For the purposes of the present discussion, a high-level review of the high-density tiling process 600 is presented in conjunction with FIGS. 6 and 7A-7B. Initially, the surface voxels of the solid image are identified, step 610. Next with respect to each surface voxel, each exposed vertex is further identified, step 620. For example, in FIG. 7A, a single voxel is depicted with eight vertices labeled V1-V8. For the purposes of the present discussion, vertex V1 is identified as a sole exterior vertex. In practice this means that each of the other vertices is adjacent to a vertex on another voxel. Each voxel can further be viewed as having twelve edges that extend between each of the vertices V1-V8. In FIG. 7A, each of the edges is labeled E1-E12. Excluding the dashed lines connecting vertices V1 and V4, V3 and V4, and V4 and V8, the dashed lines in FIG. 7A connect the midpoints of each of the edges and generally divide the voxel into four quadrants.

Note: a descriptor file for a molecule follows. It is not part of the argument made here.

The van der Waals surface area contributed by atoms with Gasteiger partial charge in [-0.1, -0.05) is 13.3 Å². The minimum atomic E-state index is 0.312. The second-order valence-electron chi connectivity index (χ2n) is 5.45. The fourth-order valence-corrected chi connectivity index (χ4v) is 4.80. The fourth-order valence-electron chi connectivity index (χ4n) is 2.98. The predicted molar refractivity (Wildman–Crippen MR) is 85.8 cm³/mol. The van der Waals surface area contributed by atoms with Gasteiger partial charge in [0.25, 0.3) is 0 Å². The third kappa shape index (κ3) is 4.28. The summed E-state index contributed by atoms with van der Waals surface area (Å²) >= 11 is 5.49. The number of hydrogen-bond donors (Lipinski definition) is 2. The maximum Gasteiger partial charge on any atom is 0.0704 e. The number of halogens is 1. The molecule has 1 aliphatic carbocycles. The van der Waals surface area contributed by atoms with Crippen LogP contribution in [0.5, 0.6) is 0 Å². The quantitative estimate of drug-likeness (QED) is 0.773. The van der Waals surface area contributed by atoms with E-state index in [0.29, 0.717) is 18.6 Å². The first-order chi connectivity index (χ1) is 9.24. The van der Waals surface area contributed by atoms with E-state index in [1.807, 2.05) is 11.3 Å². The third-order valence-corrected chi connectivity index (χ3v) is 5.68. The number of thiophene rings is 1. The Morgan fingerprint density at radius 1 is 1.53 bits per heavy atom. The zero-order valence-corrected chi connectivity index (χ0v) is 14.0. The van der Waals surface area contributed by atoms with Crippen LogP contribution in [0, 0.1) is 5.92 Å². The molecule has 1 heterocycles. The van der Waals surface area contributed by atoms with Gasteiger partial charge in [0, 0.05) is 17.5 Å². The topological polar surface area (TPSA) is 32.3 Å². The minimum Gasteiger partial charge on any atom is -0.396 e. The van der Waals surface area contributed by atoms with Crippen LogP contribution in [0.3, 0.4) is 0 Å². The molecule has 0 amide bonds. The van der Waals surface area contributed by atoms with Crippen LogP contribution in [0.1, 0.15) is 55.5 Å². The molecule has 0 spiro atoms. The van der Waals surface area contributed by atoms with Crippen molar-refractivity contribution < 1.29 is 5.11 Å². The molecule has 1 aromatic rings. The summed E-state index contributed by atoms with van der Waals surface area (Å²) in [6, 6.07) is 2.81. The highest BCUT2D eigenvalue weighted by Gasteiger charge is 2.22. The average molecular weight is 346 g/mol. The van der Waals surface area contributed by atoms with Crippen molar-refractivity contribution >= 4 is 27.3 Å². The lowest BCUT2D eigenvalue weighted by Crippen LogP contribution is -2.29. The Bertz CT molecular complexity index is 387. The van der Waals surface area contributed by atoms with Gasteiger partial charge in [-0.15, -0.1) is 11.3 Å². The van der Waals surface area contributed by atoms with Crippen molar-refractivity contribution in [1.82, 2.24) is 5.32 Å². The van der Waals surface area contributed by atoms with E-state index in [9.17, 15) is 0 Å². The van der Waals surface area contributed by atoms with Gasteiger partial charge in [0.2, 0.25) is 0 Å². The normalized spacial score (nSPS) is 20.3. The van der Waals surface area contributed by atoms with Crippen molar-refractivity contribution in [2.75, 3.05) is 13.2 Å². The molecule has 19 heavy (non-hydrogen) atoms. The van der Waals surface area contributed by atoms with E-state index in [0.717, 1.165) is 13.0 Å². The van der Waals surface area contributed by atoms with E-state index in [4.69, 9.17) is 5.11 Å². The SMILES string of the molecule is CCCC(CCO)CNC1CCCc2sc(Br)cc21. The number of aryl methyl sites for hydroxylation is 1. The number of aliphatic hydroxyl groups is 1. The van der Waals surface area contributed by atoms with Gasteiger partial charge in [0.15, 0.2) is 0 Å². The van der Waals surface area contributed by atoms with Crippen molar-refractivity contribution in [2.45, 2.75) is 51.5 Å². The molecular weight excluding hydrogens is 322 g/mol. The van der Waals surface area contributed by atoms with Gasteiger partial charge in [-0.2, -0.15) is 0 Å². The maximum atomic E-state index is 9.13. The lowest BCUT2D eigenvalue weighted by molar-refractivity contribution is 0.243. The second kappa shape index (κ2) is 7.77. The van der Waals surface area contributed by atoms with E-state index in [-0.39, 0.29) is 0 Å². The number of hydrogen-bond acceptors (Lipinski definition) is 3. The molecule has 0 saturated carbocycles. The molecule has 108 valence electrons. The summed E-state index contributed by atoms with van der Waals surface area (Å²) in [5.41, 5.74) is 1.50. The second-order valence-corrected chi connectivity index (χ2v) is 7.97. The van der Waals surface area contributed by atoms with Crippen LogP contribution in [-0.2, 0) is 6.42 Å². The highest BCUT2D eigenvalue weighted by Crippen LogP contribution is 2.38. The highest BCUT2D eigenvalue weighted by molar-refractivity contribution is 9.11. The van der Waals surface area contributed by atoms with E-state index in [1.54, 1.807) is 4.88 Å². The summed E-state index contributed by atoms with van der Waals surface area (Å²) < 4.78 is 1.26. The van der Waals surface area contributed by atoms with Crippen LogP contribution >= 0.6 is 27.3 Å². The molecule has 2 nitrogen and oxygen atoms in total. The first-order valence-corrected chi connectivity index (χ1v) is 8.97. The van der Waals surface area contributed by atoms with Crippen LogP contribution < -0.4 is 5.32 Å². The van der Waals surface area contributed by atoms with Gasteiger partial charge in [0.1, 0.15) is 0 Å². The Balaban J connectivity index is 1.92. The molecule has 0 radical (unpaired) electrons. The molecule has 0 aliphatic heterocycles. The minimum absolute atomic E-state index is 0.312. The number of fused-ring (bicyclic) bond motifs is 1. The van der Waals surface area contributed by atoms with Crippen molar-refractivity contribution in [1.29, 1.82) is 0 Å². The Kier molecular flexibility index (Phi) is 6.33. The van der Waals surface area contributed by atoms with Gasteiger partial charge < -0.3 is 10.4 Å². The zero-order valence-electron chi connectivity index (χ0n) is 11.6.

With this background, the next step of high-density tiling process 600 is to construct triangular plates normal to the exterior or exposed vertices, step 630. This concept is depicted in FIG. 7B. As shown in FIG. 7B, a triangular plate is constructed between the midpoints of each of the edges E1, E4, and E5, common to the exterior vertex V1. As can be seen in FIG. 7B, this triangular plate is normal to the vertex V1. When more than one vertex of a voxel is an exterior vertex, this concept of triangular plate construction is extrapolated to construct a collection of triangular plates that are normal to each of the exterior vertices. Once the triangular plates have been constructed for each of the exterior vertices of the surface voxels, the vertices of each of the triangular plates identified by respective edge midpoints of the voxels are translated into binary surface image information, step 640. Once the triangular plates are represented in binary form, the three-dimensional voxel information for both the surface voxels as well as the interior voxels of the solid image are discarded, step 650. The binary surface information of the collection of triangular plates corresponding to the surface of the original solid image is then saved, step 660.